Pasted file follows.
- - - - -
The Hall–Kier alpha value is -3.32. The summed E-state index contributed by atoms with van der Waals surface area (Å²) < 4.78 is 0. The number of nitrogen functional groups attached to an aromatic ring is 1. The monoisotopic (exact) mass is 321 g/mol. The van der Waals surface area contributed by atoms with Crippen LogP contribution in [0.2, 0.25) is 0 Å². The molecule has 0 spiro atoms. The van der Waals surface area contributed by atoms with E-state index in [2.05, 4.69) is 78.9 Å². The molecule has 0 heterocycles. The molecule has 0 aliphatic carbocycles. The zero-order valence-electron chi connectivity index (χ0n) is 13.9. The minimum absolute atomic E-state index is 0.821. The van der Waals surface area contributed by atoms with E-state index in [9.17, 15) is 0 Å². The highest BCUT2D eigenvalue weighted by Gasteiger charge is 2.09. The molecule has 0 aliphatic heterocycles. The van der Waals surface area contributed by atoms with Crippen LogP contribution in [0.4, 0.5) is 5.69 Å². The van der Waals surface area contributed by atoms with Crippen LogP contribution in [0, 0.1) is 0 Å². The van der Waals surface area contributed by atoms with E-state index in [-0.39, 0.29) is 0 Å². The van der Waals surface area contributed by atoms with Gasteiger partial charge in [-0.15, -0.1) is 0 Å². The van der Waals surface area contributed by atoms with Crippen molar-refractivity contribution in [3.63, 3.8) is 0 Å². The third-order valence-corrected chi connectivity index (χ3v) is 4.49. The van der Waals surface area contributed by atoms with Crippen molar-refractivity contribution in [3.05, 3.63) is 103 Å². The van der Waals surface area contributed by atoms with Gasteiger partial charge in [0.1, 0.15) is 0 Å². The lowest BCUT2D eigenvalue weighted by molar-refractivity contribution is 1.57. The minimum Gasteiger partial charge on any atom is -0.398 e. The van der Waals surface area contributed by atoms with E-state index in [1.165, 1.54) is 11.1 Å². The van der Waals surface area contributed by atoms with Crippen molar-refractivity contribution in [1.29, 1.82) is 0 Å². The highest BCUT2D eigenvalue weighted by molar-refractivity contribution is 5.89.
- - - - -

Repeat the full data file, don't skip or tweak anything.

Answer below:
The Hall–Kier alpha value is -3.32. The summed E-state index contributed by atoms with van der Waals surface area (Å²) < 4.78 is 0. The number of nitrogen functional groups attached to an aromatic ring is 1. The monoisotopic (exact) mass is 321 g/mol. The van der Waals surface area contributed by atoms with Crippen LogP contribution in [0.2, 0.25) is 0 Å². The molecule has 0 spiro atoms. The van der Waals surface area contributed by atoms with E-state index in [2.05, 4.69) is 78.9 Å². The molecule has 0 heterocycles. The molecule has 0 aliphatic carbocycles. The zero-order valence-electron chi connectivity index (χ0n) is 13.9. The minimum absolute atomic E-state index is 0.821. The van der Waals surface area contributed by atoms with E-state index in [9.17, 15) is 0 Å². The highest BCUT2D eigenvalue weighted by Gasteiger charge is 2.09. The molecule has 0 aliphatic heterocycles. The van der Waals surface area contributed by atoms with Crippen LogP contribution in [0.4, 0.5) is 5.69 Å². The van der Waals surface area contributed by atoms with Crippen LogP contribution in [0, 0.1) is 0 Å². The van der Waals surface area contributed by atoms with E-state index in [-0.39, 0.29) is 0 Å². The van der Waals surface area contributed by atoms with Gasteiger partial charge in [-0.15, -0.1) is 0 Å². The van der Waals surface area contributed by atoms with Crippen molar-refractivity contribution in [3.63, 3.8) is 0 Å². The third-order valence-corrected chi connectivity index (χ3v) is 4.49. The van der Waals surface area contributed by atoms with Crippen molar-refractivity contribution in [3.05, 3.63) is 103 Å². The van der Waals surface area contributed by atoms with Gasteiger partial charge in [0.1, 0.15) is 0 Å². The lowest BCUT2D eigenvalue weighted by molar-refractivity contribution is 1.57. The minimum Gasteiger partial charge on any atom is -0.398 e. The van der Waals surface area contributed by atoms with E-state index in [1.165, 1.54) is 11.1 Å². The van der Waals surface area contributed by atoms with Crippen molar-refractivity contribution in [1.29, 1.82) is 0 Å². The highest BCUT2D eigenvalue weighted by molar-refractivity contribution is 5.89.